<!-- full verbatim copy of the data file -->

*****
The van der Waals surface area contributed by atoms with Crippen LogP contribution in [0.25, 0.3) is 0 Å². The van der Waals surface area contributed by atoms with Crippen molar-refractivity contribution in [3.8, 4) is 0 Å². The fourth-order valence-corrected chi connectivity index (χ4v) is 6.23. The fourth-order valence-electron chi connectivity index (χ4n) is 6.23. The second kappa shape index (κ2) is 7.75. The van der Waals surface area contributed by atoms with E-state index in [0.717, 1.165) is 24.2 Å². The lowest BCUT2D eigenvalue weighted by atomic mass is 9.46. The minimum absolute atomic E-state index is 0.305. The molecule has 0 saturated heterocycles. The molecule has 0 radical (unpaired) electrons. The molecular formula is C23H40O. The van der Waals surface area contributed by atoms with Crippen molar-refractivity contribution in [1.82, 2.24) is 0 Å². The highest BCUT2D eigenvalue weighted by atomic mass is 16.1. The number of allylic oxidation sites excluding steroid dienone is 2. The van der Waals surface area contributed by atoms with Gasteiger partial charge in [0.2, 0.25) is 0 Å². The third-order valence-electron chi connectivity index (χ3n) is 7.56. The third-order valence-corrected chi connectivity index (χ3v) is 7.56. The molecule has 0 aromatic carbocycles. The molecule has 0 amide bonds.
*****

The van der Waals surface area contributed by atoms with Crippen LogP contribution in [0.25, 0.3) is 0 Å². The van der Waals surface area contributed by atoms with Crippen molar-refractivity contribution in [3.8, 4) is 0 Å². The fourth-order valence-corrected chi connectivity index (χ4v) is 6.23. The fourth-order valence-electron chi connectivity index (χ4n) is 6.23. The second kappa shape index (κ2) is 7.75. The van der Waals surface area contributed by atoms with E-state index in [0.717, 1.165) is 24.2 Å². The lowest BCUT2D eigenvalue weighted by atomic mass is 9.46. The minimum absolute atomic E-state index is 0.305. The molecule has 0 saturated heterocycles. The molecule has 0 radical (unpaired) electrons. The molecular formula is C23H40O. The van der Waals surface area contributed by atoms with Crippen molar-refractivity contribution in [1.82, 2.24) is 0 Å². The highest BCUT2D eigenvalue weighted by atomic mass is 16.1. The number of allylic oxidation sites excluding steroid dienone is 2. The van der Waals surface area contributed by atoms with Gasteiger partial charge in [0.2, 0.25) is 0 Å². The third-order valence-electron chi connectivity index (χ3n) is 7.56. The third-order valence-corrected chi connectivity index (χ3v) is 7.56. The molecule has 0 aromatic carbocycles. The molecule has 0 amide bonds.